12/27/2011 02:27 pm ET Updated Feb 27, 2012

The Holidays Without Poppy

Death is inevitable. It is even anticipated, if not expected, to occur for a parent long before your own demise. Still, even when it happens well into one's adulthood, losing a parent can be an overwhelming loss. I am both witnessing and experiencing this in my own family. My wife's dad, who had been a powerful, patriarchal figure, died suddenly this past summer. It is our first loss of a parent and it hurts deeply. His health had been fading for the prior year, but the illness that claimed his life was something none of us nor his doctors had predicted.

The impact on his wife of sixty years was, understandably, devastating. Theirs had been a marriage filled with love and laughter, one adventure after another. Life was always exciting. My wife, his only daughter, was his princess. His death shattered her world. Her father adored her and she worshipped him. Their bond, as is my wife's relationship with her mom, was unusually close, marked by multiple phone calls and daily visits. During his last year, his daughter became his de facto medical researcher and advocate when dealing with doctors, especially when the visits to various specialists and the pills they prescribed increased dramatically. Her devotion was complete and given freely, with love.

When he passed away, we did what many families do -- we gathered closer and consoled one another the best we could. We reminisced and laughed about the good times and comforted each other through the tears. I immediately took on the role he vacated. I was now, by default, the new man of the family and my unspoken but understood responsibility was to be a person of unwavering strength and calm. Our children's profound sadness was not unexpected. He was a loving, guiding and ever-present figure in their lives. He cherished his role as a grandfather and they, likewise, embraced him as their Poppy. He was a great Poppy. Our eldest daughter decided to move in with her Nana to ease her transition into life without this larger than life partner. I think it has helped them both.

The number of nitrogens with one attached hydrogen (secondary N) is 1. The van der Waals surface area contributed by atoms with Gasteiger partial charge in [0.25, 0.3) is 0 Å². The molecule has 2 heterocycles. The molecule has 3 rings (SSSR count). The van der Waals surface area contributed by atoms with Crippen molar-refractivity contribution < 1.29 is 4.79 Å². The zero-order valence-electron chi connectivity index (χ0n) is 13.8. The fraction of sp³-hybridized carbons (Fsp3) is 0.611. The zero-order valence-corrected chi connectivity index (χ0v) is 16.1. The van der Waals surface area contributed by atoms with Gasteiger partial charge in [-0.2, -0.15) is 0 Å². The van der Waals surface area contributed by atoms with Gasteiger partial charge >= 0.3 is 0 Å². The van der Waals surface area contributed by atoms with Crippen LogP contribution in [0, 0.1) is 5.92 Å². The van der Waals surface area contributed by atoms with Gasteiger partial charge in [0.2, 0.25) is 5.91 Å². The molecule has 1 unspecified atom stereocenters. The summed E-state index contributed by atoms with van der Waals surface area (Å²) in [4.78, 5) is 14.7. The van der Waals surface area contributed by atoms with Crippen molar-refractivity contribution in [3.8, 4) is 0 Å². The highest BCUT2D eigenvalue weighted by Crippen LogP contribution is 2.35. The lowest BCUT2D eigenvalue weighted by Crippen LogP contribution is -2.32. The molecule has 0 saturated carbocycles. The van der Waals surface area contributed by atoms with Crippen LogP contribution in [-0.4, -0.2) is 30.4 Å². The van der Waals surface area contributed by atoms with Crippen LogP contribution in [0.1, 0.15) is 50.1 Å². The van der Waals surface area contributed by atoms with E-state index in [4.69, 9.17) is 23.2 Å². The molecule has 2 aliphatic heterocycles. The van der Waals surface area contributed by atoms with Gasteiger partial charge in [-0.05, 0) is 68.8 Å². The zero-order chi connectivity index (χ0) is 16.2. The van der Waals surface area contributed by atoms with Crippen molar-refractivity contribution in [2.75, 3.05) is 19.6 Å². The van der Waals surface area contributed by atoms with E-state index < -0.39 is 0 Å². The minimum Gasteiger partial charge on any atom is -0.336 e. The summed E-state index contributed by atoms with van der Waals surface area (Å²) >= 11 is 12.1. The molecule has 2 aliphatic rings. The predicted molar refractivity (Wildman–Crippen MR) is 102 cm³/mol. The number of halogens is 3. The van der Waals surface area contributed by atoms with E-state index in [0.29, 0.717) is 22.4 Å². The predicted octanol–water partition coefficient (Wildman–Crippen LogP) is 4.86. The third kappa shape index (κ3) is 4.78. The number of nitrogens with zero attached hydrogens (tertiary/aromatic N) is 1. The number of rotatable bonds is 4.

Fall and winter marked the beginning of the dreaded "firsts." The first Jewish High Holidays, Halloween and Thanksgiving, the first Christmas/Hanukah and New Year's Eve without him. On January 6, his granddaughters will go to one of his favorite hotels to order martini's in honor of what would have been his eighty-seventh birthday. They will toast just the way he taught them, saying, "Health, Poppy."

After his death, my wife became convinced that she was visited almost daily by a butterfly in our yard, especially since seeing them in the past was such a rare occurrence. That regular sighting became a comfort to her, bridging her personal loss with a sense of hope. I gave my wife a simple crystal butterfly for her desk and an enameled butterfly bookmark so she could look down throughout the day and be reminded of her dad's continued presence in our hearts.

Everyone in our family clings to their own physical link to Poppy. His wife wears his necklace, Our eldest daughter cherishes his sweaters and his pajamas which she sleeps In every night. Our younger daughter has a new favorite perfume called "Poppy" and our son claimed one of Poppy's watches as his own. We each carry his digital image on our phones so we can see him whenever we miss him, which is often.

In a grieving group, which my mother-in-law joined a few months after her husband's passing, she was told that the feelings of emptiness and the tears were normal. Her fellow mourners said that the more pain you feel, the more you loved that person. I think that is only partially true. I believe the more pain you feel, the more you love that person. Even though they are physically gone, their impact on your life and the love you have for them continues, as it should. Life may end, but love does not and need not come to a halt as well. My wife read a quote which she carries in her wallet, "Grief is the price you pay for love."

I have come to the realization that a death in a family is not and should not be the death of a family. It is a painful but natural transition that we all experience. Death is inevitable. We must cherish the memories of the ones we lose. All of us will die. How we live is what matters most. That's a lesson we can all take to heart.